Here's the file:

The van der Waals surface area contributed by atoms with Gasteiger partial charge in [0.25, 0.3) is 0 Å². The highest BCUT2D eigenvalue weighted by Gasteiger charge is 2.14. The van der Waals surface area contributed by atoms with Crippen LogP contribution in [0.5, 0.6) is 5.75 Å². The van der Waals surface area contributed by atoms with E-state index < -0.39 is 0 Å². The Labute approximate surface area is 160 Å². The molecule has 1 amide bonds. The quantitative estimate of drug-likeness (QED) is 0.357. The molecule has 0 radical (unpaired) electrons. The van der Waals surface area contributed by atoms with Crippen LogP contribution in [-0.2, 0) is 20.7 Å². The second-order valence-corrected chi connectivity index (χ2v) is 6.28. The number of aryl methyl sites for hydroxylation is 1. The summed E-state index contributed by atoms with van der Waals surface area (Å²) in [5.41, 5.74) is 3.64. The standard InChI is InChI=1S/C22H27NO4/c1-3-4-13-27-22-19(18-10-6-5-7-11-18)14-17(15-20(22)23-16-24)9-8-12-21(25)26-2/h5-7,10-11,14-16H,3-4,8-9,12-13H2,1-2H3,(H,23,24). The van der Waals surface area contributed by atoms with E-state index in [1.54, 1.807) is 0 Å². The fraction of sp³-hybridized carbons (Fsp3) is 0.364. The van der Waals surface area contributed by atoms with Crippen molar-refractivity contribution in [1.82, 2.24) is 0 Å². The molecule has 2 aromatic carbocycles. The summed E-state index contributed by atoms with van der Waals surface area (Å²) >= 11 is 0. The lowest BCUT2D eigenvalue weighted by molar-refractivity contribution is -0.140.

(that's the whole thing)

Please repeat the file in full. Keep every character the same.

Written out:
The van der Waals surface area contributed by atoms with Gasteiger partial charge in [0.25, 0.3) is 0 Å². The highest BCUT2D eigenvalue weighted by Gasteiger charge is 2.14. The van der Waals surface area contributed by atoms with Crippen LogP contribution in [0.5, 0.6) is 5.75 Å². The van der Waals surface area contributed by atoms with E-state index < -0.39 is 0 Å². The Labute approximate surface area is 160 Å². The molecule has 1 amide bonds. The quantitative estimate of drug-likeness (QED) is 0.357. The molecule has 0 radical (unpaired) electrons. The van der Waals surface area contributed by atoms with Crippen LogP contribution in [-0.2, 0) is 20.7 Å². The second-order valence-corrected chi connectivity index (χ2v) is 6.28. The number of aryl methyl sites for hydroxylation is 1. The summed E-state index contributed by atoms with van der Waals surface area (Å²) in [5.41, 5.74) is 3.64. The standard InChI is InChI=1S/C22H27NO4/c1-3-4-13-27-22-19(18-10-6-5-7-11-18)14-17(15-20(22)23-16-24)9-8-12-21(25)26-2/h5-7,10-11,14-16H,3-4,8-9,12-13H2,1-2H3,(H,23,24). The van der Waals surface area contributed by atoms with E-state index in [1.54, 1.807) is 0 Å². The fraction of sp³-hybridized carbons (Fsp3) is 0.364. The van der Waals surface area contributed by atoms with Crippen molar-refractivity contribution in [1.82, 2.24) is 0 Å². The molecule has 2 aromatic carbocycles. The summed E-state index contributed by atoms with van der Waals surface area (Å²) >= 11 is 0. The lowest BCUT2D eigenvalue weighted by molar-refractivity contribution is -0.140.